In the echo chamber, social media kinda world that we’re living in, network theory is playing an increasingly important role. So I was delighted, this morning, to spend several minutes playing an interactive game by the talented Nicky Case called The Wisdom an/or Madness of Crowds. The game takes you through the steps of building a graph, connecting edges, and watching how ideas, contagions, and influences spread through networks. It’s particularly surprising how easy it is to build a network that creates the majority illusion. That’s the one where you’re connected to just the right number of people with just the right kind of beliefs that you think everyone around you thinks the same thing.
This is just another fine example of a Case curated experience that teaches, entertains, and inspires. Case keeps a blog with some behind the scenes narratives, explanations of the explorables and also some short stories. I really fell in love with the post A Way-Too-Philosophical Behind-The-Scenes Post, which gave voice to every feeling of futility I’ve ever had. In it Case riffs on several graphs of “stuff I’ve made,” plotting number of people reached vs value, wondering where the sweet spot lies. Case strips down this analysis with one nice “valuable-ness” curve.
As an academic mathematician this is a balance that makes me think, and often bums me out a lot. I spend so much time working on research papers refining arguments dealing with the emotional upheaval of the referee process and then the subsequent concern that no single human eyes will ever pass over the finished product. Compared to this blog post, which I wrote in <2 hours and at least one person (you!) is reading right now. Granted it’s not likely having any huge impact on your life. But if I have n people reading this post and learning something marginally cool from it, and m people reading my Corollary 2, what ratio of m/n am I really comfortable with? Certainly less than 1 is fine, less that 100 is ok to, but less than 1000? It’s a weird calculus to try and sort out. And then wondering…what’s it all for?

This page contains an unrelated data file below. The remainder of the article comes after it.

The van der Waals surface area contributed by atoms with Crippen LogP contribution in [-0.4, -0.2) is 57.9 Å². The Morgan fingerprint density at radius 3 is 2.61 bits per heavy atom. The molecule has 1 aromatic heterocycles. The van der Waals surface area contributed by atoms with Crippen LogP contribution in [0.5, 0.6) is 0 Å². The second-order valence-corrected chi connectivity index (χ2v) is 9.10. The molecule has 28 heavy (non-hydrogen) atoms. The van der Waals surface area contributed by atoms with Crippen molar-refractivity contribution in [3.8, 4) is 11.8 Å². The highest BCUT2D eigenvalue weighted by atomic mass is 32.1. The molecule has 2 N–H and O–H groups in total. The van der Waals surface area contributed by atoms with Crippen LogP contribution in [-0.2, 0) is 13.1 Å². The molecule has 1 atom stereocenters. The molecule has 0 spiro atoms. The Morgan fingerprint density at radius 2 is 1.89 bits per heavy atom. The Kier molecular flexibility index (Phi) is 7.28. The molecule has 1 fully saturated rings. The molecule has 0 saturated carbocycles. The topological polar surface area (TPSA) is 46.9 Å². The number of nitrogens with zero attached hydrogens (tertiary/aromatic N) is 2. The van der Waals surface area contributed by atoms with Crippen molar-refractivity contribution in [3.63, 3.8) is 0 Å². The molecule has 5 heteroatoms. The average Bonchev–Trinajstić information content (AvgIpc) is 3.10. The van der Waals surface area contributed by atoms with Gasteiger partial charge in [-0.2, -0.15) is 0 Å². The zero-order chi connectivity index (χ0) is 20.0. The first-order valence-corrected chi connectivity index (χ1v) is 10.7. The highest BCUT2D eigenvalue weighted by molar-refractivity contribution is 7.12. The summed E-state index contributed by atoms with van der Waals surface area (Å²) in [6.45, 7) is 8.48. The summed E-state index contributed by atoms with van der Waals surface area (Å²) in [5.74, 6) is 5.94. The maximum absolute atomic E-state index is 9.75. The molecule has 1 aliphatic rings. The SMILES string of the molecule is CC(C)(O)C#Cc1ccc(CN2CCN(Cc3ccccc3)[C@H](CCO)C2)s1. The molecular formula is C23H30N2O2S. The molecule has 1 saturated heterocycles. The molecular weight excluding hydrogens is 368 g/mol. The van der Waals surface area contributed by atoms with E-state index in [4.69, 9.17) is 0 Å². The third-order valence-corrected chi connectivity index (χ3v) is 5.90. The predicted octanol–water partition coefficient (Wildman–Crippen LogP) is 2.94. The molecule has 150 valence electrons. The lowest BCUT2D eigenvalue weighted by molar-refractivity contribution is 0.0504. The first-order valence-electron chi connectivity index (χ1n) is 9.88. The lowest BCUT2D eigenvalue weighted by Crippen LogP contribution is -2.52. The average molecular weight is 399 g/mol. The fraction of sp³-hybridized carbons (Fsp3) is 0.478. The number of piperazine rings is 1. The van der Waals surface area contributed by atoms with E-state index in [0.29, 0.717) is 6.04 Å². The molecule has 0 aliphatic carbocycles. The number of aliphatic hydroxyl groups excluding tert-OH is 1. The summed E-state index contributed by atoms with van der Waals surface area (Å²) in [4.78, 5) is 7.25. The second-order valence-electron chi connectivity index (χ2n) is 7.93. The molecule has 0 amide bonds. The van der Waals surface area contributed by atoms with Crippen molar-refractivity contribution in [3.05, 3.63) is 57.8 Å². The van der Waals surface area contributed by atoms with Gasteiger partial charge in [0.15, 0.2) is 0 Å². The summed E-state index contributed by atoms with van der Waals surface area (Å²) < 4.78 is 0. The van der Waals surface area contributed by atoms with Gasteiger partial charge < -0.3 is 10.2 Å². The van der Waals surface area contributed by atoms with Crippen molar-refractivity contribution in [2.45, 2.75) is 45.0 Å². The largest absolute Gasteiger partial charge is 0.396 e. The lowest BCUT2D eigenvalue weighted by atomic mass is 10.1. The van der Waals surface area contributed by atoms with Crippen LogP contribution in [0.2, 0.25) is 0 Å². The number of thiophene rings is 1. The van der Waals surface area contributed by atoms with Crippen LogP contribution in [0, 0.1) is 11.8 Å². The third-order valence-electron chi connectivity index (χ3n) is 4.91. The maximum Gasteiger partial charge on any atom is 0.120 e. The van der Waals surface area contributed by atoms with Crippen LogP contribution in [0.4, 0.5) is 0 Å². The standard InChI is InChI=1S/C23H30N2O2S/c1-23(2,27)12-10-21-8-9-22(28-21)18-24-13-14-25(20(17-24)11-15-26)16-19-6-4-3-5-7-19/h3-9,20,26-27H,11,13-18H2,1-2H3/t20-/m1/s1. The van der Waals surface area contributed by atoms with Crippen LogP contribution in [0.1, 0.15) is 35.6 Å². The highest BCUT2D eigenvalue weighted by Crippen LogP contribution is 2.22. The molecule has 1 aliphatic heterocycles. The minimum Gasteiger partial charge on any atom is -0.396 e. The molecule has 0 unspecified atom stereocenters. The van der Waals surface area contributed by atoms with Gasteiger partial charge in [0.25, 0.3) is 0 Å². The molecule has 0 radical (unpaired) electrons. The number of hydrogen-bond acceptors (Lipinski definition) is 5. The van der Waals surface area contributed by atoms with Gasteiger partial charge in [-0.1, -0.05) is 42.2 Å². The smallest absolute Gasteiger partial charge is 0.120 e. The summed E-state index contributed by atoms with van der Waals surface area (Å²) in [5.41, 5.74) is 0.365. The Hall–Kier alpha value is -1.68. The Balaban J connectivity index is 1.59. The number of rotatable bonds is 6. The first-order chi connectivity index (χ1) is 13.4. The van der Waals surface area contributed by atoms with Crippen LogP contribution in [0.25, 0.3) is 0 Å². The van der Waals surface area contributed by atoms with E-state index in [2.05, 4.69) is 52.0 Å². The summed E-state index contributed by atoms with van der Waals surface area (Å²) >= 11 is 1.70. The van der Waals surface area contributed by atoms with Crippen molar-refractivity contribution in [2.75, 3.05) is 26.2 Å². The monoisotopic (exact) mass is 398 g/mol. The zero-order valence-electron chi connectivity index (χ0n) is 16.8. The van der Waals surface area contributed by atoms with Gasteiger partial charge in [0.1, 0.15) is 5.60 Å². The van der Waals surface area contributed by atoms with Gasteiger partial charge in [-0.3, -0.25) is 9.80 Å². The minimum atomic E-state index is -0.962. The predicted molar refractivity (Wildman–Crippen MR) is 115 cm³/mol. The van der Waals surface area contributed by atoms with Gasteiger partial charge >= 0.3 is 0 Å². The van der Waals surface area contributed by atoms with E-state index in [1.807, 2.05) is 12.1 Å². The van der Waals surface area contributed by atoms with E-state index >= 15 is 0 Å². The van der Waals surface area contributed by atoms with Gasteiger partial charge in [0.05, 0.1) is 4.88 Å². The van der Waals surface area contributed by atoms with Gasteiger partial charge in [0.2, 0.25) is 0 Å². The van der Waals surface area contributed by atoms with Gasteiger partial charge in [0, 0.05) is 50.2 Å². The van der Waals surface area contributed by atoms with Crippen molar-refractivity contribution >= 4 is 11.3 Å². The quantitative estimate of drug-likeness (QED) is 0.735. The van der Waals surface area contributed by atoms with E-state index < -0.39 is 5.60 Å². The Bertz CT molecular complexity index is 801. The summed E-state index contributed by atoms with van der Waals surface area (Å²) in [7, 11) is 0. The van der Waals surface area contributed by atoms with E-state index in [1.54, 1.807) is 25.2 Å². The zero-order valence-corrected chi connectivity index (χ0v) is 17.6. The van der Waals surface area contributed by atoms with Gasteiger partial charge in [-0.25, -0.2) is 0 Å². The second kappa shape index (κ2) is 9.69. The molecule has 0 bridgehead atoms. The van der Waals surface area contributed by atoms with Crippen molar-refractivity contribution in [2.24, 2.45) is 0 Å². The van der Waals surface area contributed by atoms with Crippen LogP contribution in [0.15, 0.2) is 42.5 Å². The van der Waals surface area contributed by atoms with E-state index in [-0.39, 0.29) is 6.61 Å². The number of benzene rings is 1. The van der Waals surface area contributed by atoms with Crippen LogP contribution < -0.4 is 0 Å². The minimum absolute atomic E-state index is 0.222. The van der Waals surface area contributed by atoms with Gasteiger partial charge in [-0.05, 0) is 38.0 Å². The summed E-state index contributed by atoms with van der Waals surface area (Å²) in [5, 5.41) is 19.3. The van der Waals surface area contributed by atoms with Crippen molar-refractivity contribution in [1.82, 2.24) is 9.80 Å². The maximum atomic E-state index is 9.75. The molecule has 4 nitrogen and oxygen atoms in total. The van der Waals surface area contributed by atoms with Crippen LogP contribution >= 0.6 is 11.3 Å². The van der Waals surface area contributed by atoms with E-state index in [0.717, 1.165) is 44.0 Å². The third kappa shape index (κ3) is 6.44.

Truth, that’s what it’s all for. Well, truth and tenure. But mostly truth.
I first became acquainted with Nicky Case’s work when I encountered Parable of the Polygons. This interactive post, co-created by Vi Hart, is based on a paper by the Nobel Prize winning game theorist Thomas Schelling. By dragging around little polygons you learn how a small amount of racism can easily result in hugely segregated neighborhoods. It’s a great interactive for young brains because it gives such a concrete demonstration of a pretty fundamental concept in game theory and social science. Also it’s just fun to play.
If you want to hear Case talk about this project, check out the episode of The Other Half on Racism and Segregation (forgive the blatant logrolling, but I just think Case has a lot of interesting things to say!)
You can support Nicky Case and this incredibly fun work through their Patreon page and following Case on Twitter at @ncasenmare. And if I find anything you might like on the internet this week, I’ll tweet at at you @extremefriday.